Actually there is no hard and fast rule about any size dog pulling any cart. There are no breed specific dog carting dogs, just as there are no breed specific scootering dogs. That said, however, it's important to fit the dog to the proper situation.
For instance, you could have a tiny dog pulling an appropriate sized cart with nothing in it just for training and exercise.
Or you could have multiple smaller dogs pulling a cart with something in it.
Conversely, you could have several large dogs pulling several people in a sulky or a cart such as a team of malamutes or a larger team of huskies.
It's all about the weight of the dog and the load that they will be pulling.
Generally speaking in terms of dog carting with people on board, you would want dogs 15 kg in body weight or greater. However, if you had multiple dogs, you would be able to distribute the weight evenly between the dogs pulling.
The total load that a dog is pulling should not exceed 3 times the weight of the dog (or dogs) doing the pulling is the rule of thumb.
So if a cart and driver weighs 150 kg or 330 pounds, then the dog pulling the weight should weigh at least 50 kg or 110 pounds. Or 2 dogs would need to be used weighing in combination at least 110 pounds to pull 150 kg or 330 pounds.
If you were running a cart with multiple small dogs, the combined weight of the dogs would have to be at least one-third of the load they are pulling.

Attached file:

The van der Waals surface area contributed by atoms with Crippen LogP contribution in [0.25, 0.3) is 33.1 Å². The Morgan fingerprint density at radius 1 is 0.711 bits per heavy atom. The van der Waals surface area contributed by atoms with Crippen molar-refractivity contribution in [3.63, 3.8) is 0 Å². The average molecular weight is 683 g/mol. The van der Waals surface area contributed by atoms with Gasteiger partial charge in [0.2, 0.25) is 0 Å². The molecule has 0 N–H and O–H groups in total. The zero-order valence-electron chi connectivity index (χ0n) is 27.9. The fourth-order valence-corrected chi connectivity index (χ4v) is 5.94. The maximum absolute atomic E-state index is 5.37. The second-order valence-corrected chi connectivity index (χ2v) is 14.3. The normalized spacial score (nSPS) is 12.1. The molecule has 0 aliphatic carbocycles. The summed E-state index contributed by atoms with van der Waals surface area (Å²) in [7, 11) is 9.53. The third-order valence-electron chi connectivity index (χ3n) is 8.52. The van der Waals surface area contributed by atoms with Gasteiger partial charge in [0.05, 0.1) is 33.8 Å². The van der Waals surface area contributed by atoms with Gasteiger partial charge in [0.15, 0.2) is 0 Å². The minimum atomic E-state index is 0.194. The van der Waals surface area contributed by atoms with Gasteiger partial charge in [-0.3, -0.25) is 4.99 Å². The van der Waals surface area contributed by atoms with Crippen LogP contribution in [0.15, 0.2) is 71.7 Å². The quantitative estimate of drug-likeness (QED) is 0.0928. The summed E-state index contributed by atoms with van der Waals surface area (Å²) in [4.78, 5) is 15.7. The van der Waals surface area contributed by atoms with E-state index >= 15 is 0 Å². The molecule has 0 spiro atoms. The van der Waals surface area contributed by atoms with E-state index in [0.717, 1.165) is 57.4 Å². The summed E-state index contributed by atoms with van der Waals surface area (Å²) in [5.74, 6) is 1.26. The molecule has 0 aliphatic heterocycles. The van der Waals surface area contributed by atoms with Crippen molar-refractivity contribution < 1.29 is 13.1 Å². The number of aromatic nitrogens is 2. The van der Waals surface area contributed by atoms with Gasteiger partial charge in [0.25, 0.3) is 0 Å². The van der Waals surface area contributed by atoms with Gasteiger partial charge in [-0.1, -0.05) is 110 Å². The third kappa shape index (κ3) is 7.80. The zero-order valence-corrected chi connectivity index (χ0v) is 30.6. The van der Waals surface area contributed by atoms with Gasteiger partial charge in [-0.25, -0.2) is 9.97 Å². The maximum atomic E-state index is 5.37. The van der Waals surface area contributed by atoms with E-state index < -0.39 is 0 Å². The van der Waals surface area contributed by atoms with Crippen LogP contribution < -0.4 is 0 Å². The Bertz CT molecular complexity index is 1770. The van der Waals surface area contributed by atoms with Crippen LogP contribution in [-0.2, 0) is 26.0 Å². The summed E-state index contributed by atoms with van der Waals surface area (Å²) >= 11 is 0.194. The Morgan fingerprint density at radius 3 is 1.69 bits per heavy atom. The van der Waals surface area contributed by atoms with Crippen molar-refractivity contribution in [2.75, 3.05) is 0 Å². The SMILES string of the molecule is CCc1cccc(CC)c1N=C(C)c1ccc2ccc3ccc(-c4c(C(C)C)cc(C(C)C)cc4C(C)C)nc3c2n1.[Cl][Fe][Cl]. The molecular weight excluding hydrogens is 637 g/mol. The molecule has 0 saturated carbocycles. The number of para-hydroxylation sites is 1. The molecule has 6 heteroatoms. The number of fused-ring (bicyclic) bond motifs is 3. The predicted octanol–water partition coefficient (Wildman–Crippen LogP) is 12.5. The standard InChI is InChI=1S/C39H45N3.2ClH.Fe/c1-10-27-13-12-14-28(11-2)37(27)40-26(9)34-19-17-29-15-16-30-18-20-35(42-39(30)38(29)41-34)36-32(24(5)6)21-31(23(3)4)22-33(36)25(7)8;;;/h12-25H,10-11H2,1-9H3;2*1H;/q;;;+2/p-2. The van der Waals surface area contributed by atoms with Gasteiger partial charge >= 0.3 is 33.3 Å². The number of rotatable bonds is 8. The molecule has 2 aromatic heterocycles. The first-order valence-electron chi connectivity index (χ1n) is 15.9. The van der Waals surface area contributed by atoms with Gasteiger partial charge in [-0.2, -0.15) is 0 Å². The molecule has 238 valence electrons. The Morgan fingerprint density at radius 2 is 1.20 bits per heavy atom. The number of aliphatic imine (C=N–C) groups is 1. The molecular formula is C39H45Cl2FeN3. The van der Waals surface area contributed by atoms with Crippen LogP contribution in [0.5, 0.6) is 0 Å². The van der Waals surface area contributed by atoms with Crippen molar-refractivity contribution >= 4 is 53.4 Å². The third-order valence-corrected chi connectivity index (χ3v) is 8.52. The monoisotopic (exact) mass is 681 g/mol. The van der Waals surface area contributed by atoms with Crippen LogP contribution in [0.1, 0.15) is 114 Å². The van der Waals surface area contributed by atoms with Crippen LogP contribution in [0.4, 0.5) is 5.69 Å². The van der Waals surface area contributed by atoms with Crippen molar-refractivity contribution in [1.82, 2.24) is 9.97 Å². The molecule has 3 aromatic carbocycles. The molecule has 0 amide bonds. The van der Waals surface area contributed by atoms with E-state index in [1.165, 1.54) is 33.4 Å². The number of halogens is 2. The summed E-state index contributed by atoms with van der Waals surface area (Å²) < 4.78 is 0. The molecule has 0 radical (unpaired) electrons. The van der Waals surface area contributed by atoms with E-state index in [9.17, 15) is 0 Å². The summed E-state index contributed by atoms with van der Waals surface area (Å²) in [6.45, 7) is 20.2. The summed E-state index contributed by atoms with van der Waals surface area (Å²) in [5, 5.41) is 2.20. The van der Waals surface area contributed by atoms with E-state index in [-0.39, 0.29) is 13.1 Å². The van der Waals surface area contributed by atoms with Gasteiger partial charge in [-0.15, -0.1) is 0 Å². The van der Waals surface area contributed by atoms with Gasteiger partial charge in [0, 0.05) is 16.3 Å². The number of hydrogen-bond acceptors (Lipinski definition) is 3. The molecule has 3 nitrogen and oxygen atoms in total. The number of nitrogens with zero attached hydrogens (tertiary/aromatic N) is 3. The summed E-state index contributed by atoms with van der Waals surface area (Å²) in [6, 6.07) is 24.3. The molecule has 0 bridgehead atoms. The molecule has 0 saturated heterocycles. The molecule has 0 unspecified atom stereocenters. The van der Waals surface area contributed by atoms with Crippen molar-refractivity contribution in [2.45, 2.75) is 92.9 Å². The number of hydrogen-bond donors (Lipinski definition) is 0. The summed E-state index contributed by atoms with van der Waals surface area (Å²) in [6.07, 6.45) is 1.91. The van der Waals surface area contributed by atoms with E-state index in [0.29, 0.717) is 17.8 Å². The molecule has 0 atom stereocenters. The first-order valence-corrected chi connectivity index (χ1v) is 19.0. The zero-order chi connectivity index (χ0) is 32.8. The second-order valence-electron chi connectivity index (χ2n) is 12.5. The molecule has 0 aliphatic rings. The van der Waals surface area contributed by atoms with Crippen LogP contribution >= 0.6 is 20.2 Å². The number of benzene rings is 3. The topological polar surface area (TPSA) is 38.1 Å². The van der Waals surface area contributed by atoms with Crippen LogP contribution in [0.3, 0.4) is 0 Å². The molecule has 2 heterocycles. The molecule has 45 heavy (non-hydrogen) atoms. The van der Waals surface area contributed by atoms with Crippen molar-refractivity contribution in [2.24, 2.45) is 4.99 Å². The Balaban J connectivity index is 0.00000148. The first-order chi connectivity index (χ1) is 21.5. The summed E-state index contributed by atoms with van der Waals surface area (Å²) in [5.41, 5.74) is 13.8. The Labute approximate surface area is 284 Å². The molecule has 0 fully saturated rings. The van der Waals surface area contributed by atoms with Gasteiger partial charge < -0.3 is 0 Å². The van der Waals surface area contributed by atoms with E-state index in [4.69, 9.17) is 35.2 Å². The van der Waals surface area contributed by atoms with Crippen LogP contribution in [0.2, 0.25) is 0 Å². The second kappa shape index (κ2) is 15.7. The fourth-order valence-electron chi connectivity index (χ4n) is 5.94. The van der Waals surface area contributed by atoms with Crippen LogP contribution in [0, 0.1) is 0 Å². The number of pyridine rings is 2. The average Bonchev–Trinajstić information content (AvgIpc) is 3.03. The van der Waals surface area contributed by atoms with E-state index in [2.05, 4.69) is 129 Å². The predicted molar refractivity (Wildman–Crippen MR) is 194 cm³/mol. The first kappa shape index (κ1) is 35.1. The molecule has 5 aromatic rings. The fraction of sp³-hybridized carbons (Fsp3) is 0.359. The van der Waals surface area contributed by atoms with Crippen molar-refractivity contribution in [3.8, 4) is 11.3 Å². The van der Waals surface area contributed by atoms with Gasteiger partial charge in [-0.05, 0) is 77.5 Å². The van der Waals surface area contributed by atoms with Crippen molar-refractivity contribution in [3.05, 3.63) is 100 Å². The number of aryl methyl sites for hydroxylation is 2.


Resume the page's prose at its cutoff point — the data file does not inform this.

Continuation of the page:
The smaller the dog, the more physical work the rider or owner may have to do to compensate for going forward. In scootering, it's important to lighten the load by jumping off at times and running behind the scooter or alongside such as on inclines, etc. Likewise in dog carting, running on level surfaces might be fine but trying to navigate an incline might need some human involvement in the effort.
Watch the video below which speaks for this particular dog sport itself. There are several important things to note
- This is not a huge dog pulling but very capable
- The dog is obviously enjoying the exercise and the sport to the fullest
- The driver starts the dog out slow much like any other sport and then allows the dog a full head to gallop
- The dog is distracted by several things along the way but remains totally focused
- She also allows the dog a cool down "trotting" phase at the end which is really important and prevents torn ligaments and muscles
- Praise at the end--that's all dogs want and both dog and owner had a great experience
Benefits of Dog Carting
Dog sports are great for dog and owner.
Just some of the benefits include:
- Great exercise for dog
- Usually great exercise for owner
- Great way to teach a dog obedience
- Super way to build a dog's confidence
- Gives dogs a purpose
- Can be a building block for other like dog sports
Remember to exercise patience as any dog sport is a training experience. Don't forget to praise and reward for a job well done.
Dog sports are one of the best ways to relate to your pooch.
Watch the darling video that follows--these pups started at 9 weeks old.
Training Can Start Early
More by this Author
URBAN MUSHING - BIKEJORING, SKIJORING AND DOG SCOOTERING If you're looking for a dog sport you can perform many ways and in many different places, you should check out urban mushing or dryland mushing as it's called...
I am waiting on the proverbial edge of my seat for the start of the 2010 Iditarod, I tried to think of what would be most interesting to write about. There is so much coverage of the Iditarod these days (and rightly so)...
In a tight economy, how much should you pay a pet sitter? It depends on many factors including what kind of pet, age of the pet, what the pet sitter has to do and even how far the pet sitter has to drive to take care...